The fieldwork for this paper consisted of a combination of informal, unrecorded interviews, participant observation, and recorded interviews to observe and document the Bowling Green, Kentucky, branch of the Society for Creative Anachronism known as the Shire of Loch an Fhraoich. Although the majority of the members live within Bowling Green, this branch also encompasses the counties of Warren, Barren, Allen, Simpson, and Logan.

Map of the Shire of Loch an Fhraoich. Map by Suzanne Barber

In my experience, an average of seven people came to the different practices and meetings of Loch an Fhraoich. Officially Loch an Fhraoich has more members, and during important business meetings or right before a big event, around twenty people would attend. While I met a variety of people, there was a core of eight members who remained consistently active in Loch an Fhraioch while I conducted my fieldwork. It was these eight members with whom I collaborated the majority of the time.

Inan. Photo by Suzanne Barber

The first person in Loch an Fhraoich with whom I spoke, and who thus became my main contact, was Gloria, known in the Society for Creative Anachronism as Umm al-Mundhir ‘Inan bint Sufian, or simply Inan. Inan has been in the Society for Creative Anachronism for approximately fourteen years and is currently the Seneschalii of Loch an Fhraoich. She portrays a Turkish woman, and is active in garb and tent-making as well as belly dancing. She learned about the Society for Creative Anachronism from her son, Bryan. Bryan has also been in the Society for Creative Anachronism for fourteen years, and uses the name Conrad Vom Schwarzwald. Conrad is an active fighter and does sand-castings in addition to basic armor construction.

Conrad taking a break during fighter practice. Video Still by Suzanne Barber

Martin and Shannon have been involved both with the Society for Creative Anachronism as well as Revolutionary War historical reenactment groups. Shannon is well known within Loch an Fhraioch for her love of historical cooking and costume making. Martin is known for his homemade mead and honey. They rarely attended pure fighter practices, but almost always attended Arts and Scienceiii and business meetings.

Other members included Badon, a knight in the SCA, who recently moved to Bowling Green from the kingdom of Ansteorraiv but who has been a member of the SCA for twenty years. He spent the majority of this time playing with the Kingdom of Meridies. Brenda was my informant with the least amount of experience in the SCA and has only been participating for about two years. Brenda is one of several women fighters within Loch an Fhraoich. Finally, the two longest standing members are Jeff and Thomas, known respectively as Lord Eirik Van Aandrud and Harald Lacklander. Both of them have been in the SCA since the 1980’s. Thomas was a founding member of this group. Eirik, currently the heraldv of the group, joined shortly after.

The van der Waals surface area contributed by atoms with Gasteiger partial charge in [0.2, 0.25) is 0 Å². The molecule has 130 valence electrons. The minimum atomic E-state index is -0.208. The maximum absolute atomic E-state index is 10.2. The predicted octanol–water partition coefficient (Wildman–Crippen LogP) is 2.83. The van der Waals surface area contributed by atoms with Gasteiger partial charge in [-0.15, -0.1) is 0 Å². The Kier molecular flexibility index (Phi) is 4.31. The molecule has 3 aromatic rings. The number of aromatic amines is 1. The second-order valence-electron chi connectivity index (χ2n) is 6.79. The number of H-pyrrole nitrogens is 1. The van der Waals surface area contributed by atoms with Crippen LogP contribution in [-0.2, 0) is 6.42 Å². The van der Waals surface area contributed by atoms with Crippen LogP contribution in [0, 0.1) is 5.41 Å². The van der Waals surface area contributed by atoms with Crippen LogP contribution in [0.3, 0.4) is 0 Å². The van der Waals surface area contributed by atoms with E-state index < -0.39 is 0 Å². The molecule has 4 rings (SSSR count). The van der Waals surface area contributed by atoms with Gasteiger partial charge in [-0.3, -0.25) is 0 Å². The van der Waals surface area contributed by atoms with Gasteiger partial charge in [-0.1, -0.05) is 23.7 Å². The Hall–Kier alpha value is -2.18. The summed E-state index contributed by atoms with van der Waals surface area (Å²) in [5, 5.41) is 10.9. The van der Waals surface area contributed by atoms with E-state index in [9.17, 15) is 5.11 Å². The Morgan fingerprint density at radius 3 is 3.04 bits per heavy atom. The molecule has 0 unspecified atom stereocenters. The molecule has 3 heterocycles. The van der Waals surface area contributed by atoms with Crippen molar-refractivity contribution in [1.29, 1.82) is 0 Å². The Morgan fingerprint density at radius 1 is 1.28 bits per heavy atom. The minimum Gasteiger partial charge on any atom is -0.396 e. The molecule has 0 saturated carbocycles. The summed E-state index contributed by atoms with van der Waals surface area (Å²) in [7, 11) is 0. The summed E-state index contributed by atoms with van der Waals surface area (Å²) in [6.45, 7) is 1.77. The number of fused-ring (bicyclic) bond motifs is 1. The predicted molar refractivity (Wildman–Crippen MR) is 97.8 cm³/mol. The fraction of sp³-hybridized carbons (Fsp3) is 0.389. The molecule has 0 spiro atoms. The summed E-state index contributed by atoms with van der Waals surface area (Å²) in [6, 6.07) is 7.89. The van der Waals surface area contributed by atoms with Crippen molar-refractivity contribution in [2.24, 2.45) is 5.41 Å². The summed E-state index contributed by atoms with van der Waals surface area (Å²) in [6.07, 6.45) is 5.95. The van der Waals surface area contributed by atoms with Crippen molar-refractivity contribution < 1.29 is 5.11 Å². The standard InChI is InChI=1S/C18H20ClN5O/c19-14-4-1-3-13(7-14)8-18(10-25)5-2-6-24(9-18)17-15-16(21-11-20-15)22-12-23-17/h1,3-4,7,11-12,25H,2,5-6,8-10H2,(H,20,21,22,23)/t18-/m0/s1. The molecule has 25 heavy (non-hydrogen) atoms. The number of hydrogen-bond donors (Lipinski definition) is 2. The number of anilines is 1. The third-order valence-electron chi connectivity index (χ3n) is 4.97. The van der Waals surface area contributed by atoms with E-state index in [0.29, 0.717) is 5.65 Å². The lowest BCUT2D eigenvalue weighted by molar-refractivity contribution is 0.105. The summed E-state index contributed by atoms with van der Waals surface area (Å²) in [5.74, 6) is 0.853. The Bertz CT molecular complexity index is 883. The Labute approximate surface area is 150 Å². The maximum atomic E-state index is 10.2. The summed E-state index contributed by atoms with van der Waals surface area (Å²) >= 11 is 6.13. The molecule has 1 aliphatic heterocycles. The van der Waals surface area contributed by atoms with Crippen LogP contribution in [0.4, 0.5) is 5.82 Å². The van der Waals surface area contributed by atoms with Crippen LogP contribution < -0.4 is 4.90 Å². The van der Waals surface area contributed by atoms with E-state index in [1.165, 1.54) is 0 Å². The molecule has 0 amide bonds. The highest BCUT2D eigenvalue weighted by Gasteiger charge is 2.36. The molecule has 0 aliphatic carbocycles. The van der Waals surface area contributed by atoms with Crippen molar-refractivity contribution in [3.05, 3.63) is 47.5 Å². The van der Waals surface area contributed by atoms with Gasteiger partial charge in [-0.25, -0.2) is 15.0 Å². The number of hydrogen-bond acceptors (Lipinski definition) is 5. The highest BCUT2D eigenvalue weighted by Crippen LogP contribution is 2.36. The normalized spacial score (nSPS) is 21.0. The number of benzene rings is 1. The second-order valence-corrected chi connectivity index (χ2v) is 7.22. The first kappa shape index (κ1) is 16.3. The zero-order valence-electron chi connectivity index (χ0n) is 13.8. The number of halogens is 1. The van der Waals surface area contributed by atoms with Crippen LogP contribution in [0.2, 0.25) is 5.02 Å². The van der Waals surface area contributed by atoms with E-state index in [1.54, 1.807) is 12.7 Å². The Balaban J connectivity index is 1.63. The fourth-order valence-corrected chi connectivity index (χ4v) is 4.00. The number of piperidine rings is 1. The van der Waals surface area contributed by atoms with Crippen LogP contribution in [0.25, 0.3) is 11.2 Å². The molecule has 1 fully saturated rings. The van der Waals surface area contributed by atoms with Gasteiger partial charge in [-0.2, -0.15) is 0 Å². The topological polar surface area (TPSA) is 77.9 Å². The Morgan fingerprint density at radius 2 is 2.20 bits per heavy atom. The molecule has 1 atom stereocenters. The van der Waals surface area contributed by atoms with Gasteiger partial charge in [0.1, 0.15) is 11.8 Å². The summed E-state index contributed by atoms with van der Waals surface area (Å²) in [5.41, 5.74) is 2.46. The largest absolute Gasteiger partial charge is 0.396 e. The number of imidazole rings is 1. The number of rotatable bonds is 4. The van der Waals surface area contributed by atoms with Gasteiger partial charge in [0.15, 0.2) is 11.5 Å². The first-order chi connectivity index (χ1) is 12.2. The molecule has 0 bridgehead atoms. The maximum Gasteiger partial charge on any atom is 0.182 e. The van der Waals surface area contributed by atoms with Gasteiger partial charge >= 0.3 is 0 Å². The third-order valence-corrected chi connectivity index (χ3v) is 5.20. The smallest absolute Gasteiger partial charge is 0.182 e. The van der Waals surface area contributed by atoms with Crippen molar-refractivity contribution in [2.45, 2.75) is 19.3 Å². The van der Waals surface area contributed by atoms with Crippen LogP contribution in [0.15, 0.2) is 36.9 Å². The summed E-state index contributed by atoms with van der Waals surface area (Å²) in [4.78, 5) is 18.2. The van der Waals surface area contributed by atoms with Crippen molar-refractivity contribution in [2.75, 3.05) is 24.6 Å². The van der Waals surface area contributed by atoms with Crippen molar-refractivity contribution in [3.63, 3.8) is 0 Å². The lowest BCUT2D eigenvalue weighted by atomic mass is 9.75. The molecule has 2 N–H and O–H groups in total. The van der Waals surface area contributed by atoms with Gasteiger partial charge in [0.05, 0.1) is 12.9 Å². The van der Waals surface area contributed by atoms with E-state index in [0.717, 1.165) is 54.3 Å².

Loch an Fhraoich, as a small shire in southern Kentucky, does not play much of a role in the history of the SCA as an official organization. Yet this group’s history illustrates the great diversity of styles and ideas that the early formation of the SCA fostered. The Shire of Loch an Fhraoich consists primarily of working adults and currently encompasses the counties of Warren, Barren, Allen, Simpson, and Logan in Kentucky.

This shire has gone through numerous stages and changes over the years, like many things in the SCA, events and facts are disputed and presented in different lights. Loch an Fhraoich is currently in a period of transition, from one type of shire with a set value to another. However, discussing this in depth recognizes knowledge of the histories of Loch an Fhraoich. One must understand that a set, single-stranded historical narrative does not exist. As Zumwalt recognizes, “…The word ‘histories’ emphasizes that there is more than one story to be told, more than one series of events unfolding from the past—that, indeed, the past is made up of a multiplicity of events which defies, neat, uniform categorization” (1988:xii). The history of Loch an Fhraoich is made of such multiple personal histories that are often contradictory. The importance in these histories does not lie in which one is necessarily the most objectively correct, but rather about finding a social truth. These narratives then, say more about the image they wish to represent than any single strand of history.

The Founding of Loch an Fhraoich